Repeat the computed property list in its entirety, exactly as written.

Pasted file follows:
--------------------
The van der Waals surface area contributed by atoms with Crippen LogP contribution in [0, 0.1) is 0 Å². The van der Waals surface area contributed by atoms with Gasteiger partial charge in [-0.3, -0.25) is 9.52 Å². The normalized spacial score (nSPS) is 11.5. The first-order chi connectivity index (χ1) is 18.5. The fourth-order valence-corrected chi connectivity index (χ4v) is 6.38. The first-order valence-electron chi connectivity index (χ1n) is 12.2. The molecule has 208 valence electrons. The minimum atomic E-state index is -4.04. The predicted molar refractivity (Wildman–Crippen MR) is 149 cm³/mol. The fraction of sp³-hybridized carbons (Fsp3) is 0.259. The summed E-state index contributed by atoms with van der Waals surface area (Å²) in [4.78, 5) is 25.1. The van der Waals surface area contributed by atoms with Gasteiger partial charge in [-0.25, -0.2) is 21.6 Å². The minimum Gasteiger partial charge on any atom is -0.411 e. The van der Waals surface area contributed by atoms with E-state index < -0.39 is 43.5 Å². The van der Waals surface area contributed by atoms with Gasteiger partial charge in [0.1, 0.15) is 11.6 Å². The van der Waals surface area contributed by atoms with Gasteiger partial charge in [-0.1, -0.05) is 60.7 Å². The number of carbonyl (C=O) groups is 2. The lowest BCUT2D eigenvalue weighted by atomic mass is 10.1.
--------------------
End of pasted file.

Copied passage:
The van der Waals surface area contributed by atoms with Crippen LogP contribution in [0, 0.1) is 0 Å². The van der Waals surface area contributed by atoms with Gasteiger partial charge in [-0.3, -0.25) is 9.52 Å². The normalized spacial score (nSPS) is 11.5. The first-order chi connectivity index (χ1) is 18.5. The fourth-order valence-corrected chi connectivity index (χ4v) is 6.38. The first-order valence-electron chi connectivity index (χ1n) is 12.2. The molecule has 208 valence electrons. The minimum atomic E-state index is -4.04. The predicted molar refractivity (Wildman–Crippen MR) is 149 cm³/mol. The fraction of sp³-hybridized carbons (Fsp3) is 0.259. The summed E-state index contributed by atoms with van der Waals surface area (Å²) in [4.78, 5) is 25.1. The van der Waals surface area contributed by atoms with Gasteiger partial charge in [-0.25, -0.2) is 21.6 Å². The minimum Gasteiger partial charge on any atom is -0.411 e. The van der Waals surface area contributed by atoms with E-state index < -0.39 is 43.5 Å². The van der Waals surface area contributed by atoms with Gasteiger partial charge in [0.1, 0.15) is 11.6 Å². The van der Waals surface area contributed by atoms with Gasteiger partial charge in [-0.1, -0.05) is 60.7 Å². The number of carbonyl (C=O) groups is 2. The lowest BCUT2D eigenvalue weighted by atomic mass is 10.1.